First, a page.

By Guy Dinmore in Rome
Calabria – rugged, Mafia-ridden and backward – has always seemed a world apart from Italy’s prosperous north. And just as Brussels labours to impose fiscal discipline on distant Athens, so Italy’s central government is struggling to control the debt-laden finances of its own wayward regions.
“Italy is like a microcosm of Europe,” says Stefano Manzocchi, international economics professor at Rome’s Luiss university, noting disparities in wealth and income between north and south and the problems facing a weak central government in managing a quasi-federal system while national debts rocket.
Giulio Tremonti, Italy’s finance minister, is expected to reveal this week how he will plug a deeper-than-expected hole of some €25bn ($31bn, £22bn) in his 2011-12 budgets. Fearing contagion from the sovereign debt crisis that began in Greece, the word “sacrifice” has been thrust into Italy’s political vocabulary. Read more…
By Guy Dinmore
|Growing pains: demograpic factors, including a low birth rate and a rapidly ageing population, are among Italy’s most serious barriers to growth|
In an attempt to put Europe’s most acute sovereign debt crisis into perspective, Giulio Tremonti likes to argue that Greece’s economy is only as big as the northern Italian province of Verona.
Verona might be flattered by the exaggeration, but the conservative Italian finance minister’s point is that the bailout of Greece by its eurozone partners and the International Monetary Fund involves a relatively small sum – several times less than that set aside by Germany in 2008 to prop up its banks.
“If your neighbour’s house is burning it is in everyone’s interests to bring water, not just for humanitarian motives but to stop the flames spreading to surrounding homes,” said Paolo Bonaiuti, Italy’s government spokesman, frustrated by European prevarication ahead of the bail-out.
As the bushfire of market contagion spreads, it is clear that Italy’s nerves are being tested. While, for now at least, Portugal, Spain and Ireland are next in the markets’ line of fire in terms of risk attached to their debt financing needs, analysts fear the fate of the euro could be tested in Italy, the world’s seventh-largest economy and more than six times bigger than Greece. Read more…
By Guy Dinmore in Turin
|A Muslim woman passes policemen in the northern city of Milan. Difficulty in obtaining citizenship is blamed for driving away immigrants|
Change comes slowly in Italy and just as the industrial city of Turin is establishing itself as the country’s most progressive urban administration tackling integration issues, the tide of immigration may be starting to recede.
Evidence is anecdotal for the moment, but it appears that at least among the Moroccan community – the largest group of non-European Union immigrants, numbering some 30,000 in Turin – people are packing their bags and going home. Read more…
By Guy Dinmore
Such is the furore over the Catholic Church’s handling of hundreds of alleged cases of sex abuse by paedophile priests that television crews were dispatched to the Vatican this week – to cover not the Easter celebrations but a frenzy of speculation that Pope Benedict XVI was on the brink of making history by resigning.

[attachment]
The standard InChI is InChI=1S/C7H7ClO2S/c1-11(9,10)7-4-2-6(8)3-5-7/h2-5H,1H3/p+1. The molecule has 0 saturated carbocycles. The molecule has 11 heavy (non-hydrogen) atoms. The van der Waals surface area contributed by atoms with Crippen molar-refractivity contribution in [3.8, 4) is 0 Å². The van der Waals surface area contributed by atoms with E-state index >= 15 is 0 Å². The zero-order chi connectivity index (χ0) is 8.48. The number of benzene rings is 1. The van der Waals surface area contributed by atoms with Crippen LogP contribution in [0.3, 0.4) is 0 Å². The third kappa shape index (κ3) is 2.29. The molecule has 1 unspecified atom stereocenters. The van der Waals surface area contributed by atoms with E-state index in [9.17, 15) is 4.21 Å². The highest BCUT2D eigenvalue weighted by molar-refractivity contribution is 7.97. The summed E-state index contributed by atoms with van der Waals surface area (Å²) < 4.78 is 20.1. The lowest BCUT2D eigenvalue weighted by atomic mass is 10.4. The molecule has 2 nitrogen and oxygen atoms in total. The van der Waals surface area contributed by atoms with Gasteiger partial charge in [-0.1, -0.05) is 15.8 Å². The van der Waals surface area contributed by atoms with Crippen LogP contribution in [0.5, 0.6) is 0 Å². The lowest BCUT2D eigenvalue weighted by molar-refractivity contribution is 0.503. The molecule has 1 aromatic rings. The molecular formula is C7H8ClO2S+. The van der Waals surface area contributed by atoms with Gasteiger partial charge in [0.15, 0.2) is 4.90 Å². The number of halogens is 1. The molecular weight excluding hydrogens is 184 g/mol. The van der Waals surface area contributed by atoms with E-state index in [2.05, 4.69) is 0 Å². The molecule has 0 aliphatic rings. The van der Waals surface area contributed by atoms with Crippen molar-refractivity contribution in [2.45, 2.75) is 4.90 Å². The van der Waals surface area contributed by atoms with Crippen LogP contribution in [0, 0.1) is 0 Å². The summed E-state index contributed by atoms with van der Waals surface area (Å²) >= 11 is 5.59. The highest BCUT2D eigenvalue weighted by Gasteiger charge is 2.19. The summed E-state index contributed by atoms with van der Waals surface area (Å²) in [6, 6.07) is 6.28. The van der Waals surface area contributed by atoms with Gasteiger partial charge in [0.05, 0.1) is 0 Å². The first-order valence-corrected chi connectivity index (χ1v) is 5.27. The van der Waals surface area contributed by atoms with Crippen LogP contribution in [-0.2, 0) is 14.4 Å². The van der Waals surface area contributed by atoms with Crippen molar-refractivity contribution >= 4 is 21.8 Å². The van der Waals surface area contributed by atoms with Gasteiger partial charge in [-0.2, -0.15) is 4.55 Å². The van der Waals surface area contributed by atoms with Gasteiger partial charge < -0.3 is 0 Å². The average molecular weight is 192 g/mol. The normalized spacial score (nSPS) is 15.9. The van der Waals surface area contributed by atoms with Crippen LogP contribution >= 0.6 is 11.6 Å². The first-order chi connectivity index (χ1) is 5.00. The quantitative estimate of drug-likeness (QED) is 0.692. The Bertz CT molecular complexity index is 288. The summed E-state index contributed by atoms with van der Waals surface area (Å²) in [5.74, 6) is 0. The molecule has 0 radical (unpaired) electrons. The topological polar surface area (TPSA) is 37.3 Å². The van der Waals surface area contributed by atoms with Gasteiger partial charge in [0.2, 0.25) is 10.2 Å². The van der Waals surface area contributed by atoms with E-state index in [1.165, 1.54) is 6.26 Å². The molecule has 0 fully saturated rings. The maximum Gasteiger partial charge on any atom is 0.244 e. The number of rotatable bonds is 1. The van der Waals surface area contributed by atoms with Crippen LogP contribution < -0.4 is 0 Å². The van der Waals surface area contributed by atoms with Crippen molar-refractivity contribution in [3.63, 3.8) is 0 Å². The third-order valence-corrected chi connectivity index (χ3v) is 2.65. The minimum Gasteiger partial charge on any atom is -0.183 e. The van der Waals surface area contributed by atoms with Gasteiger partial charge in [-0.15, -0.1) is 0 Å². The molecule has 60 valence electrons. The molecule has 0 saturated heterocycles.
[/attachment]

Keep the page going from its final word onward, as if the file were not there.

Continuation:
They are sure to leave Rome disappointed. Yet pressure is mounting on the pontiff at least to break his silence over the snowballing crisis by directly addressing allegations that he was involved in covering up two cases of child-abusing priests, first as archbishop of Munich in 1980 and later as Cardinal Ratzinger in the 1990s. Read more…
by Vincent Boland, Guy Dinmore, Rachel Sanderson and Gillian Tett
Baschi, an Italian hilltop village, is a long way from the City of London. Getting there is difficult: take a flight to Rome, then the mainline train to Orvieto followed by a slow train through Umbria. Yet in her office near the central square, Antonietta Dominici, the local treasurer, is wrestling with the kind of decision more commonly taken by the risk officer of a London investment bank.
She can either keep open a €2.5m derivative deal that casts a shadow over the financial health of Baschi’s 2,800 inhabitants – or she can close it, with the risk that the resulting losses will leave the schools, the offices and the medieval church containing a precious triptych by Giovanni di Paolo without electricity for a year. Read more…
by Guy Dinmore in Naples
Once the high-society capital of Europe and its largest city, Naples and the surrounding region of Campania have survived over time the scourges of plague, cholera, earthquakes and the world’s most dangerous volcano.
Now seeking to define its future through the development of centres of high-technology excellence – namely in aerospace and aviation – and as an integrated logistics hub linking ports, trains and highways, this region of intense contrasts has run into the latest twin challenges of global downturn and mafia resurgence. Read more…